Much less widely known than the dangerous consequences of iron deficiencies is the fact that too much iron can also cause problems. The exact origin of the genetic iron overload disorder hereditary hemochromatosis (HH) has remained elusive.
In a joint effort, researchers from the European Molecular Biology Laboratory (EMBL) and the University of Heidelberg, Germany, have now discovered that HH is a liver disease. They report in the current issue of Cell Metabolism that the disorder develops when a crucial gene is lacking in liver cells.
Iron is essential for our body, because it is a central component of red blood cells. Too little iron can lead to dangerous anemias, but also too much iron can be detrimental as it promotes the formation of toxic radicals that lead to tissue damage. Hereditary hemochromatosis is an iron overload disorder that, affecting about one in 300 people, is probably the most common genetic disorder in Europe. Scientists have identified a gene, called HFE, that when mutated causes hemochromatosis in mice and humans. But as yet it is unknown in which tissue or organ the gene is acting to prevent iron overload.
A group of researchers around Matthias Hentze at EMBL and Martina Muckenthaler and Wolfgang Stremmel at the University of Heidelberg have now found that mice that are genetically engineered to lack HFE only in liver cells show all central features of the disease.
“For a long time scientists thought of HH as a disease of the intestine, because this is where iron uptake actually takes place,” says Matthias Hentze, Associate Director of EMBL. “Our research now reveals the crucial point is actually the liver and explains why HH patients suffer from increased iron absorption.”
HFE encodes a protein that is likely involved in transmitting signals about the current iron contents of the body to liver cells. In response to these signals, the liver cells make a special iron hormone, hepcidin that is released into the blood stream and reduces iron uptake in the intestine.
“HFE influences hepcidin expression through a series of intermediate molecules, but when the HFE gene is mutated the result is that less hepcidin is produced. This in turn means iron uptake in the intestine cannot be limited as effectively and an overload develops,” says Martina Muckenthaler, professor at the University of Heidelberg.
The research is a landmark for the joint Molecular Medicine Partnership Unit of EMBL and the University of Heidelberg. The Unit is dedicated to elucidating the molecular mechanisms of a range of different diseases, among which disorders of iron metabolism constitute a central focus.
Published in the 05 February, 2008 issue of Cell Metabolism.Anna-Lynn Wegener
Anna-Lynn Wegener | EMBL
Study tracks inner workings of the brain with new biosensor
16.08.2018 | Rheinische Friedrich-Wilhelms-Universität Bonn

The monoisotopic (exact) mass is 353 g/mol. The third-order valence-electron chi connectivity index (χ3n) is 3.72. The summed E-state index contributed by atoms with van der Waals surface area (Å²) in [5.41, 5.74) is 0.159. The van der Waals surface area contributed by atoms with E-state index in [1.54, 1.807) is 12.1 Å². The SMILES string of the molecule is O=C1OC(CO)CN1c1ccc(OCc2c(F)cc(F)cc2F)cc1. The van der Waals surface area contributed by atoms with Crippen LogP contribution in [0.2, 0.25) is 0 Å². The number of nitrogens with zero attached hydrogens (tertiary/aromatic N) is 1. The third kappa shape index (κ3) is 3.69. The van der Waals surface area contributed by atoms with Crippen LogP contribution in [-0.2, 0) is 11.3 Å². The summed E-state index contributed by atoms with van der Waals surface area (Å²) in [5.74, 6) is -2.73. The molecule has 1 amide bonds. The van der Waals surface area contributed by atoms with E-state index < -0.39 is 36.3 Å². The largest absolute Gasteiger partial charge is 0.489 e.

Foods of the future
15.08.2018 | Georg-August-Universität Göttingen
New design tool automatically creates nanostructure 3D-print templates for user-given colors
Scientists present work at prestigious SIGGRAPH conference
Most of the objects we see are colored by pigments, but using pigments has disadvantages: such colors can fade, industrial pigments are often toxic, and...
Scientists at the University of California, Los Angeles present new research on a curious cosmic phenomenon known as "whistlers" -- very low frequency packets...
Scientists develop first tool to use machine learning methods to compute flow around interactively designable 3D objects. Tool will be presented at this year’s prestigious SIGGRAPH conference.
When engineers or designers want to test the aerodynamic properties of the newly designed shape of a car, airplane, or other object, they would normally model...
Researchers from TU Graz and their industry partners have unveiled a world first: the prototype of a robot-controlled, high-speed combined charging system (CCS) for electric vehicles that enables series charging of cars in various parking positions.
Global demand for electric vehicles is forecast to rise sharply: by 2025, the number of new vehicle registrations is expected to reach 25 million per year....
Proteins must be folded correctly to fulfill their molecular functions in cells. Molecular assistants called chaperones help proteins exploit their inbuilt folding potential and reach the correct three-dimensional structure. Researchers at the Max Planck Institute of Biochemistry (MPIB) have demonstrated that actin, the most abundant protein in higher developed cells, does not have the inbuilt potential to fold and instead requires special assistance to fold into its active state. The chaperone TRiC uses a previously undescribed mechanism to perform actin folding. The study was recently published in the journal Cell.
Actin is the most abundant protein in highly developed cells and has diverse functions in processes like cell stabilization, cell division and muscle...
17.08.2018 | Event News
08.08.2018 | Event News
27.07.2018 | Event News
17.08.2018 | Physics and Astronomy
17.08.2018 | Information Technology
17.08.2018 | Life Sciences